Making presentations is a significant facet of professional life for many people today. Yet there are far fewer truly great presentations than those that are just average or even plain bad. This forms the foundation of why presentations are such a valuable tool for goal achievement.
Whether you are a nonprofit seeking funding from donors, a salesperson hoping to close that big sale, a manager intent on training employees on a new software or you have some other use for your presentation skills, learn four reasons why a great presentations is half the battle.
Reason #1: Great presentations are memorable.
Just like you probably remember the worst presentation you ever had to sit through, a truly great presentation is rare enough to be memorable. This alone can make you stand out through a crowd of presenters, giving you the edge in achieving your goals.
Reason #2: Only great presentations can achieve all three goals of any presentation.
Experts state that there are three main reasons for offering a presentation: persuasion, information and goodwill-building.
Offering a stellar presentation can persuade effortlessly as you share information, but will also build goodwill in the audience’s appreciation of an engaging session.
Reason #3: Great presentations make the sales pitch unnecessary.
In the best presentations, by the end of the talk it is no longer necessary to make any kind of formal sales pitch, because your audience is already sold on your credentials, your expertise and whatever the goal of your presentation happens to be.
In these cases, you will likely find a line forming at the podium the moment your presentation concludes!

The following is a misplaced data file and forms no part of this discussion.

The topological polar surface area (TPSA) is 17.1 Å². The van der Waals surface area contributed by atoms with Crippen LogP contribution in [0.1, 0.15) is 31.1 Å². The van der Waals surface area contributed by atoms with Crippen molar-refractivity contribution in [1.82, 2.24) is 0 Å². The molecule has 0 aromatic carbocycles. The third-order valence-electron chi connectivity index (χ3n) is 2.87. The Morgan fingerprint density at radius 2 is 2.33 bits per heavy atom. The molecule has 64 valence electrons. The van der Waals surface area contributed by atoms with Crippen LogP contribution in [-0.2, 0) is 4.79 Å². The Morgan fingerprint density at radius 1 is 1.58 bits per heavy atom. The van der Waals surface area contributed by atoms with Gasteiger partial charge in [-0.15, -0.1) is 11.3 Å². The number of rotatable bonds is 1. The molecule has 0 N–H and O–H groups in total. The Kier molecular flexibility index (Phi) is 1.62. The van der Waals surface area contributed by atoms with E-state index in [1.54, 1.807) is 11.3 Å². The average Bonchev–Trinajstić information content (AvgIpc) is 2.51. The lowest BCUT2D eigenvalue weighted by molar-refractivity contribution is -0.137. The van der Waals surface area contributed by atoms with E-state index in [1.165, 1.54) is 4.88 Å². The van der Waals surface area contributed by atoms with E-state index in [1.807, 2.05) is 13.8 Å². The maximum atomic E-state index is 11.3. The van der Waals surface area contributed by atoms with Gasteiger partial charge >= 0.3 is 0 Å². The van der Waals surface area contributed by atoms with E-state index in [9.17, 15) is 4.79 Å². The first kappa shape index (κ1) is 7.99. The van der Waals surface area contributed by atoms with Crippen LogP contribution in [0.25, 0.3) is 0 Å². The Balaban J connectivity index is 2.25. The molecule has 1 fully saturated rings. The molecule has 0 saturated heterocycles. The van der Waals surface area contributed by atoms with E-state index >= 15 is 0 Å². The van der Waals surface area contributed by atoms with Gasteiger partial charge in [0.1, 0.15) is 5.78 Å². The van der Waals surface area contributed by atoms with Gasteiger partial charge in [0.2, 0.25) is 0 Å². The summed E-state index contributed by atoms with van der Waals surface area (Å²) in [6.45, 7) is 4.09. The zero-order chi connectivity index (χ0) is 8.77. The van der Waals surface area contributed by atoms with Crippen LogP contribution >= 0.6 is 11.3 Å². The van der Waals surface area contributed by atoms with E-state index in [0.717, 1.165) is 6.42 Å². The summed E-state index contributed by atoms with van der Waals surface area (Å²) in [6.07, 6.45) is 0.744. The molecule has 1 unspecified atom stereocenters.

Reason #4: Great presentations permit you to meet your intended audience face to face in a low pressure atmosphere.
Unlike a one-to-one donor meeting, sales call or performance review, a presentation involves a larger group of people and, as such, is a lower pressure venue for sharing information and gaining support. You can also pass around a sign-in sheet or mailing list opt-in and/or leave behind promotional or marketing materials without seeming overtly “salesy” in your approach.
The support aspect can be also key in cases where you need the buy-in of more than one or several individuals to move forward with a sale, project or initiative. Attendees will be assessing both your expertise and their peers’ reactions before making a final decision.
If you are planning an upcoming presentation, these four reasons can serve as your guide to build a talk outline that supports your goals and advocates on behalf of those goals. By leaving behind a positive and memorable impression, your presentation itself can continue to work on your behalf until your goals are met.